The Pickholz Law Offices
People often refer to a lawyer who represents defendants or whistleblowers in SEC cases as an SEC lawyer. In an age of increased regulation and enforcement, individuals and businesses need to be prepared for when the Securities and Exchange Commission (SEC) comes knocking.
SEC investigations begin in many different ways, some of which include:
- The SEC’s own market surveillance or internal referrals arising from inspections by the SEC’s Office of Compliance Inspections and Examinations (OCIE);
- Referrals from the Financial Industry Regulatory Authority (FINRA) and other self regulatory organizations;
- Referrals from other state and federal government agencies; or
- Tips from investors, business counterparties, and/or whistleblowers.
What Does The SEC Do?
The SEC oversees organizations and individuals involved in the securities markets by requiring truthful disclosures around market-related information. Companies must provide accurate financial reporting and other material information to their investors and to the public.
The term “security” typically refers to a tradable financial asset used to raise capital in public and private markets. According to one widely accepted definition, a security enables an investor to make money through someone else’s efforts. Usually that “other person” refers to the company whose securities the investor buys. As most commonly used, a security represents an ownership interest in a publicly-traded corporation.
In the most typical scenario, investors purchase a company’s stock on a public exchange like the NYSE or NASDAQ. The investment or ownership interest can also arise in other ways, though.
Enforcement Inquiries And Investigations
The SEC conducts its enforcement investigations confidentially. Usually an SEC investigation takes one of two forms.
The first type is known as an informal inquiry. Although named an “informal” inquiry, and cooperation with it is voluntary, it should not be taken casually.
During an informal inquiry, the SEC tries to determine whether there exist enough facts to warrant opening a formal investigation. Responses to informal SEC requests could cause the SEC Staff to either end the inquiry or open a formal investigation. So, too, could failures or refusals to respond, which often times creates a conundrum. A defense-side SEC lawyer can guide a client through an informal inquiry.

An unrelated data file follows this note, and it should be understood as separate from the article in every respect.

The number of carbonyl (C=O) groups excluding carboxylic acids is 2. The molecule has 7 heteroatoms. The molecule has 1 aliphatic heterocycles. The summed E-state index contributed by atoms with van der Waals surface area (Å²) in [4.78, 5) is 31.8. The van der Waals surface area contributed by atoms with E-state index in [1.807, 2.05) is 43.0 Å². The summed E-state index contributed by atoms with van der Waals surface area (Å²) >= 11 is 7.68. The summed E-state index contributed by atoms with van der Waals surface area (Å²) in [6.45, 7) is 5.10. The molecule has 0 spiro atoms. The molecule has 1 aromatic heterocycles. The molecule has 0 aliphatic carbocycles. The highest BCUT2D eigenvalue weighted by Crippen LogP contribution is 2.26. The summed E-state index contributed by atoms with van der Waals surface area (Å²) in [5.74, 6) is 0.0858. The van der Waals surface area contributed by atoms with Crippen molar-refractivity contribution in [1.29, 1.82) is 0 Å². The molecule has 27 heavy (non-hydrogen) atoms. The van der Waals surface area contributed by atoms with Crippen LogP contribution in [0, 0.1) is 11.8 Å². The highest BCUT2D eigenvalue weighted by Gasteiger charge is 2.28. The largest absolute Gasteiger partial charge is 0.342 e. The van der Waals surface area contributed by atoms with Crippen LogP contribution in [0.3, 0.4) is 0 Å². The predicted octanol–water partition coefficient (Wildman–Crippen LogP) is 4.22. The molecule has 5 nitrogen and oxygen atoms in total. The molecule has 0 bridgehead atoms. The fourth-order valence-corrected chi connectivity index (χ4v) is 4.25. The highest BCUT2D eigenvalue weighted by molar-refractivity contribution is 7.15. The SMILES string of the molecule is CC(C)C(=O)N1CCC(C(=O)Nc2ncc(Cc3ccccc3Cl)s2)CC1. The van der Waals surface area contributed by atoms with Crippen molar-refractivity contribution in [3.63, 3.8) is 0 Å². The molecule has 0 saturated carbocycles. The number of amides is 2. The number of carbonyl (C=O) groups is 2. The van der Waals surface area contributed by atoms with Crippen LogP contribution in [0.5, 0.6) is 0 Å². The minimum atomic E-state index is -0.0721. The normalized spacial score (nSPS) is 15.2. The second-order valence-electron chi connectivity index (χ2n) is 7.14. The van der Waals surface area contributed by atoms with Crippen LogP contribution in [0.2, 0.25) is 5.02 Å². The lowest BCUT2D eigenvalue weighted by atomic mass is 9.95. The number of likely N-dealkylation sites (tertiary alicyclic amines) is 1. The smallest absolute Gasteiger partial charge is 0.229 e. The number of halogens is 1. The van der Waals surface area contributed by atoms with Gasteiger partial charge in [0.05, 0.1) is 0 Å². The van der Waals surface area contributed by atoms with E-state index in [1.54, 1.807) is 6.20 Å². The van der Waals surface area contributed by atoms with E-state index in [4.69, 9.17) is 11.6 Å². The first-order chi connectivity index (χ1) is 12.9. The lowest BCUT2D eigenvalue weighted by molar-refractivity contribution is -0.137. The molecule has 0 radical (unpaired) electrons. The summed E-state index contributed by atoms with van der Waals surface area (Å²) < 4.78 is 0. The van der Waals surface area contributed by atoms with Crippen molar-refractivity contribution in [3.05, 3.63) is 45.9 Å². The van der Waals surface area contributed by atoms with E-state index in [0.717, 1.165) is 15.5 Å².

In a formal investigation, the SEC can compel witnesses to testify and produce documents using its subpoena powers. Following the investigation, the SEC can choose not to bring a securities enforcement action. Alternatively, it can decide to bring a securities enforcement action in a U.S. District Court or in an administrative proceeding. A defense-side SEC lawyer can also represent a client during a formal investigation. (SEC lawsuits and administrative proceedings are discussed in more detail below.)
The SEC investigates a wide range of potential conduct. Some of the more common types of conduct that the SEC investigates include:
Insider trading often occurs when corporate insiders with access to confidential, non-public information about a company use that information to trade the company’s stocks or other securities. Taking advantage of privileged access to confidential, non-public information might also violate certain fiduciary duties.
Furthermore, under certain conditions, someone who does not work for the company might also face insider trading charges. This could occur where an outsider obtains confidential, non-public information about the company and then trades on it.
Unregistered Securities Offerings
Federal securities laws require registration of all securities offerings with the SEC, with certain exceptions. A company may not offer or sell securities without registering them or receiving an exemption.
If a company or an individual sells unregistered stock in a company without an available exemption, the SEC may bring an action against them for offering unregistered securities.
Sometimes a broker may obtain inside knowledge of a future securities transaction by someone else. For instance, a broker might learn that a customer intends to buy or sell a particular stock. If large enough, that customer's upcoming purchase or sale could affect the stock’s price. Should the broker “step in front” of that customer by putting in his or her own trade first, before executing the customer’s trade, to take advantage of the price movement expected to be caused by the customer’s later trade, the broker may have committed front running.
Other times, a broker might learn that his or her firm intends to issue a buy or sell recommendation. Front running might occur if the broker trades on this advance information before it is released to the firm's customers.
Like with insider trading, one of the key factors in front running is exploiting confidential, non-public information.
Other Securities Frauds
The term “securities fraud” covers a wide range of additional activities. Often those activities involve the manipulation of financial markets or the deception of public investors.
One of the more commonly known types of securities fraud occurs when a company, an officer or director of a company, or certain other types of people, makes a false statement about a material fact, or fails to state a material fact, about the company or its stock.
Bribing foreign officials can violate the FCPA
For example, securities fraud could occur where a corporate officer reports false financial information about the company to its shareholders.